'Birdnesting' is the new non-traditional parenting trend following a divorce.

Priscilla Dunk-West, Flinders University

In Australia, around 21,000 divorces involving children occur annually. Separation and divorce can be an emotionally exhausting and difficult time, something which is recognised by the Family Court of Australia, which provides resources to assist people through the process.

Separation and divorce with children can be even more challenging, and many parents want to know the “right” way to parent now they’re no longer together.

A dominating narrative of children and divorce is around unfavourable outcomes of children whose parents have separated. But the assumption divorce is always bad for children is not correct.

Very little research has looked at “contented” separated parents’ experiences, so much of the negative outcomes for children are not based on positive post-separation parenting relationships.

Different possible arrangements.

There are many ways separated parents arrange their living, and new terms are emerging to describe non-traditional arrangements. One such arrangement is “birdnesting” in which there’s a “family home” and a secondary home: the parents move between homes, with the children always remaining in the family home.

‘Birdnesting’ is dependent on financial resources though, and participants in our soon-to-be-published study into post-divorce relationships reported the choices about living arrangements were dependent on a range of factors such as work and educational requirements, and financial resources.


For most of the parents in our study, children split their time between two homes in a 50/50 arrangement across a fortnight. For some people, this meant “one week on, one week off” whereas other children moved from one parental home to the other mid-week.

We ask women when they knew it was time for a divorce:

Video by MWN

Depending on the age and activities of the children, participants described being increasingly flexible in relation to the arrangement of care practices. As children age, their needs change. School holidays produce opportunities to be more flexible. New sporting or leisure activities out of school hours may require adjustments to existing arrangements to allow for travel.

For younger children, having their favourite toys with them in either parents’ homes was important so parents talked about always packing a bag with their favourite things to go across households.

What was evident in all of the positive care arrangements we examined, was that they didn’t stay static.


The degree to which parents in our study communicated with their ex partner varied: some described their ex partner as a “friend” or “family” and had a weekly social engagement with them. Others communicated via text or telephone. But all of the positive parenting arrangements described communication as important.

Advice for parents.

Some of the first conversations separating parents have are around living arrangements and care practices. Who will take the children to school? Who is responsible for transport? What happens on the children’s birthday? These tangible questions are often useful to discuss at the first opportunity and provide a foundation upon which parents can negotiate when their children’s needs change over time.

An optimal environment in which two people can parent is one where issues between them are set aside in order to see each other as allies in parenting. Given the lack of recognition positive post-separation parenting has in the research literature, we asked the participants in our study what was important for others to know.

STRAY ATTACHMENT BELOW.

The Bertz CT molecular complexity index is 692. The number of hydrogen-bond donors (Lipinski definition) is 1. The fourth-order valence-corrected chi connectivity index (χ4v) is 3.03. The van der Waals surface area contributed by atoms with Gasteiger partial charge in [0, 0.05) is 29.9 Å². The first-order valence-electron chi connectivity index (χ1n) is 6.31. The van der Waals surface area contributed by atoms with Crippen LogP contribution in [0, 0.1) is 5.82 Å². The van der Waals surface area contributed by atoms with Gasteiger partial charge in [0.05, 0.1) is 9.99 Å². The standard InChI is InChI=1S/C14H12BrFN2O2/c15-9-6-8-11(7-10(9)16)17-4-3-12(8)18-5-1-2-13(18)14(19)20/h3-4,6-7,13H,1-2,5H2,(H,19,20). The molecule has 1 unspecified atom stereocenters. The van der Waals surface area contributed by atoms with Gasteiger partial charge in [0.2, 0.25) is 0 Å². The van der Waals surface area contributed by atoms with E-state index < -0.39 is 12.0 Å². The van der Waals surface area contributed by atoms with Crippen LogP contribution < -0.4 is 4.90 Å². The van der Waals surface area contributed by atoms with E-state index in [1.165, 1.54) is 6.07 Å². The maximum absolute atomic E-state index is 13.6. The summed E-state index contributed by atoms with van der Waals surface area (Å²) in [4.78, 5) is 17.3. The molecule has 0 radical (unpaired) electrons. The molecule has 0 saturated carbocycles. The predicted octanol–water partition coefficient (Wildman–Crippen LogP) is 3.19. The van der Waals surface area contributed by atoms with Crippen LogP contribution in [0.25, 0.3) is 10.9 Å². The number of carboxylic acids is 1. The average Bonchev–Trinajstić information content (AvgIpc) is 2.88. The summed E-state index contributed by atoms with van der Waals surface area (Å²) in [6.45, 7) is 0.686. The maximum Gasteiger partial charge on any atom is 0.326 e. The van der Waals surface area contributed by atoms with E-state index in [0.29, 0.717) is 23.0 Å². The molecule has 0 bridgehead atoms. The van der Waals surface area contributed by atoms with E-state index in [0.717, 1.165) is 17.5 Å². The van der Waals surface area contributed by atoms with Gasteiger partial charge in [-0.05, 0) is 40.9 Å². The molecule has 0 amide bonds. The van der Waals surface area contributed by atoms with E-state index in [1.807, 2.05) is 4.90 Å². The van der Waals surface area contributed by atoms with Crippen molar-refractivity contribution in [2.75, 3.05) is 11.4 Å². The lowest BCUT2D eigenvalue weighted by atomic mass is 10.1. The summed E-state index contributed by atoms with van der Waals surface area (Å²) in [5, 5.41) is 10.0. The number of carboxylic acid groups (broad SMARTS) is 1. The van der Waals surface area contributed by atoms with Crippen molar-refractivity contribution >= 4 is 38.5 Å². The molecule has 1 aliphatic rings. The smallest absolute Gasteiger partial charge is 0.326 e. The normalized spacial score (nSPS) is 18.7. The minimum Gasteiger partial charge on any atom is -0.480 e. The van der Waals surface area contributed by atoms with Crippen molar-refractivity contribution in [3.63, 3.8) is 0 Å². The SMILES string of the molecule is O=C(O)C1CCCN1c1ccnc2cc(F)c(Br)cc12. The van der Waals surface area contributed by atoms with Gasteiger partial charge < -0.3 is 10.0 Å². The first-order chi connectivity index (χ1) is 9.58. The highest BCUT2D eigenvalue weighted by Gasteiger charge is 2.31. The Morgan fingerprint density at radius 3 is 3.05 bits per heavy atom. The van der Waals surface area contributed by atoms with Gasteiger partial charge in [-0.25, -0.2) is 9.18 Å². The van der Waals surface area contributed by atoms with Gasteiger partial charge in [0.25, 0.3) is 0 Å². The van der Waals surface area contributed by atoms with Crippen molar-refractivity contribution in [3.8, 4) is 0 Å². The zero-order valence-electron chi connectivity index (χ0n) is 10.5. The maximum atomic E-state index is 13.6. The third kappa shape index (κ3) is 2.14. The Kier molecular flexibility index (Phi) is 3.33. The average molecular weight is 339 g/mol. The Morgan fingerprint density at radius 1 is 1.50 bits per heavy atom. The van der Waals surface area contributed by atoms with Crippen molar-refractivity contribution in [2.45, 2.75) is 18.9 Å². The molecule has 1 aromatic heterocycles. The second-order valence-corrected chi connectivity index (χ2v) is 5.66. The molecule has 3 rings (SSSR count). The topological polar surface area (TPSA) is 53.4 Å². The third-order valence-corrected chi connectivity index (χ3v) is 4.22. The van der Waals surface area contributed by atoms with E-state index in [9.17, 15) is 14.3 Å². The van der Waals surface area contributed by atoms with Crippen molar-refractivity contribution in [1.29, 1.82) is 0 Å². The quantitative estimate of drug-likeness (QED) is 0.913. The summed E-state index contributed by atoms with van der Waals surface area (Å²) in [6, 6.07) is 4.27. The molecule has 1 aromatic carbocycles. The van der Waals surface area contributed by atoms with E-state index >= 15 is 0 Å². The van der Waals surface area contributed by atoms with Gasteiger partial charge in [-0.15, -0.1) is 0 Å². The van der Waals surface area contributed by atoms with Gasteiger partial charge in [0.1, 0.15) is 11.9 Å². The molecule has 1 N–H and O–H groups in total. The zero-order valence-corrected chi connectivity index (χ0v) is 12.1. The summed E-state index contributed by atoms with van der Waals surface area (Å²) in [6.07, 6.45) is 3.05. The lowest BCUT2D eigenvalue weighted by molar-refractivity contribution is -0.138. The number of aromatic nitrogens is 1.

While there were differences across the group in terms of specific parenting arrangements (around food, screen time, and so on) the parents had many messages in common:

  • Be child-centred. See the world from your child’s perspective and be mindful of their needs. For example, if one parent begins a relationship with someone new, decide together how this will be introduced and the role the other parent has in navigating this.
  • Make decisions together. Decide together what practices and rules are important to keep consistent across households. Some decisions require a united front such as arrangements for birthdays, educational and other commitments as well as behavioural expectations.
  • Create the right atmosphere for your children through the way you talk about their other parent and the way you communicate with them. Children are good at picking up non-verbal cues and are aware of tension between parents. Think about what kind of household will allow your child/ren to thrive and feel emotionally supported.
  • Work at your relationship. Positive post-separation parenting relationships are not always evident in the beginning (after separation) but they can be something to work towards. Things can change over time and although there may be an acrimonious separation, parents can and do change their interactions over time to create a positive parenting relationship.
  • Find what works for you. For some people being flexible and being friends works, whereas for others clear boundaries and expectations are important. Neither of these is the “right” way. Whatever works for you and your ex-partner is what’s important.
  • Go easy on yourself. It gets easier the more time passes from breaking up to re-establishing a relationship as co-parents. Go easy on yourself and keep the focus on being good parents.

Separation does not have to negatively affect your children’s outcomes or well-being. If both parents are committed to putting their differences aside in order to be the best parents they can be, there’s no reason children of divorce can’t grow up happy, healthy and well-adjusted. The Conversation


Priscilla Dunk-West, Senior Lecturer in Social Work, Flinders University

This article was originally published on The Conversation, and you can read the original article here.